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  5. Educate Yourself — Educating yourself is key, especially for smaller businesses without deep IT knowledge available in house. According to Joe Scotto, global director for small business solutions marketing at Avaya, a situation in which education is needed “could be something like softphone usage.” A softphone is software used for making calls over the Internet using a computer. “Someone who’s familiar with softphones has an expectation of the quality, because they know the call is going over the Internet.” Some decision-makers, he adds, may not fully understand that.
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  7. Set Expectations — Many people have read about how much money VoIP can save, particularly in toll-bypass. It may be possible to save a lot of money by routing off-site calls across the Internet, but the Internet has no QoS — it’s best-effort delivery, which can make voice call quality hit or miss. Make sure decision makers are aware of this fact.
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  9. Perform Needs Analysis — Take inventory of your existing data network(s). Does it make a good host for a converged voice/data network? In most cases, upgrades will be needed. Cisco’s Eren Hussein says many organizations have a “mishmash of lots of different networks.” In many cases, when these organizations implement a Cisco unified communications or VoIP solution, Hussein says they are “consolidating a lot of that technology into one fabric or network.”

    An important decision, in Pierce’s estimation, is whether to use an on-premise IP PBX or hosted VoIP. Hosted VoIP not only lowers the investment for the customer, but also eliminates compatibility issues between the IP PBX and the carrier, as the carrier is hosting that piece of the puzzle. (You still need to make sure that the individual IP phones you’re planning to use are on the carrier’s approved list.)

    Unis Lumin’s Lollo says that “for a lot of very small organizations, a simple hosted VoIP solution might be an option.” But he also notes that “hosted VoIP solutions don’t necessarily deliver all of the potential features that you could get with an in-house IP PBX.” Lollo is referring to not just the basic voice or telephony features, but the ability to integrate with more applications within the environment.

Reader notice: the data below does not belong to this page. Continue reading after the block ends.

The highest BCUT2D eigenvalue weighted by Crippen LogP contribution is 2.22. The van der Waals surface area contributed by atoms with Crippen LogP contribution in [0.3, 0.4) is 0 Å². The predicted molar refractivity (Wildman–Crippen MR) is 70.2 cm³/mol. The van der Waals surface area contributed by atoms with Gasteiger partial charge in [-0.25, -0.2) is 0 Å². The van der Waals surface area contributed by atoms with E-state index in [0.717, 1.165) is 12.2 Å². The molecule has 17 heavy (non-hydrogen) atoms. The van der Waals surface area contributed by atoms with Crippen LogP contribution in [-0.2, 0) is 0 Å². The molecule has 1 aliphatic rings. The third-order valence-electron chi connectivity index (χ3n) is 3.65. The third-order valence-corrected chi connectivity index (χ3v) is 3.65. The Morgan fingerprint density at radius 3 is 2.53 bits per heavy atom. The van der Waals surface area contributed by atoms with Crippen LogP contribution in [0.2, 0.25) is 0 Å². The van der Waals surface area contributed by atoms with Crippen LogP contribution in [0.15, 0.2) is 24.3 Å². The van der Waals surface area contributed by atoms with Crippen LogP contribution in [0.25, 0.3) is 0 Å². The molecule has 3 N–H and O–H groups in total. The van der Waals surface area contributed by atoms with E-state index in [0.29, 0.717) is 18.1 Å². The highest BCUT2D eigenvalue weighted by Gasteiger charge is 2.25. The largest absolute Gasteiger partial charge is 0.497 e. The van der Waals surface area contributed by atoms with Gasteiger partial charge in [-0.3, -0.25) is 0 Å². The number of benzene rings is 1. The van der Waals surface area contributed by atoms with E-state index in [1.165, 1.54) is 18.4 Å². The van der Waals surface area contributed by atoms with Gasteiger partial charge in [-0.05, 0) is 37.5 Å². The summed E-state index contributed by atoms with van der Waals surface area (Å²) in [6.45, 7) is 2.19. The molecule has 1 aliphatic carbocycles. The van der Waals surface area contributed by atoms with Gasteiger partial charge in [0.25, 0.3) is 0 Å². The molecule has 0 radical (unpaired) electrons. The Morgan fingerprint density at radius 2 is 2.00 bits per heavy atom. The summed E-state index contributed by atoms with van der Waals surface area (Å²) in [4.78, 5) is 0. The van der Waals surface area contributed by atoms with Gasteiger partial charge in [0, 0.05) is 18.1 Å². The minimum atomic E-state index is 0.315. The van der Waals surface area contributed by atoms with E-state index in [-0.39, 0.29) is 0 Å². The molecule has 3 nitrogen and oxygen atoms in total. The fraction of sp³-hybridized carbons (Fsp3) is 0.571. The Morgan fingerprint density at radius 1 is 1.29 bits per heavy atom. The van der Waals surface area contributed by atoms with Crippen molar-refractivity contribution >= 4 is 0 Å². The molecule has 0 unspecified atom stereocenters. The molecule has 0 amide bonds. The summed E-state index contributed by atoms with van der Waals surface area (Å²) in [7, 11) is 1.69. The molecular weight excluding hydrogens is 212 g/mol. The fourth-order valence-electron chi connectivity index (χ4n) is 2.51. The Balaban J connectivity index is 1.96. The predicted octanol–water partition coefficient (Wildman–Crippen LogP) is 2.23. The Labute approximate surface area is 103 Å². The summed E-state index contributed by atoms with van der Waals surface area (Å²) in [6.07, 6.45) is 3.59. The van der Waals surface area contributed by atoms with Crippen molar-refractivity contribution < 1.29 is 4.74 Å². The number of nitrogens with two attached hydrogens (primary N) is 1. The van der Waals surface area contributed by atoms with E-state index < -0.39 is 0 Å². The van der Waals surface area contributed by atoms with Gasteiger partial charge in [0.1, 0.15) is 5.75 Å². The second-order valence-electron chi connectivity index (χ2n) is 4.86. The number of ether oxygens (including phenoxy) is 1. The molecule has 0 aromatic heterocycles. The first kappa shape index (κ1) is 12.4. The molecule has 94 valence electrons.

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  11. Planning — IP phones need power. Most can be powered by plugging into an electrical outlet, but many support Power over Ethernet (PoE), in which the phones are remotely powered over the network cable from PoE-capable network switches in the wiring closet. PoE makes for a neater installation at the user’s desk, but you need to make sure that those switches are PoE-capable. Security needs to be a big part of the planning and design process as well. “VoIP and unified communications, although extremely compelling from a business benefits perspective, create different security challenges than traditional digital systems,” says Nortel’s Nantes, who also advises that organizations ensure the products they use feature needed security aspects (typically, a multi-layered perspective, with not only telephony, but also platform, access management, and interface levels.
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  13. Design — In this phase, the hardware, software, and carrier connections are specified and the implementation laid out. Will it be a phased rollout, site by site? This is also when security measures and equipment are detailed.
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  15. Implementation — Training plays a key role in the success of the implementation. The more training you can do in advance of the physical rollout, the better. As Forrester’s Pierce says, “Training can make all the difference on user acceptance. And user acceptance can make all the difference on whether the project is accepted or not.”

If you’ve got technical staff properly trained on VoIP, you’ve spent enough time really engaging with the users in your organization, have planned in depth, and have followed through on the steps outlined here, how can you miss? Well, a VoIP rollout can be an iffy proposition. The key is to take as many steps as possible to tip the odds in your favor.

Alan R. Frank is a networking consultant and freelance writer.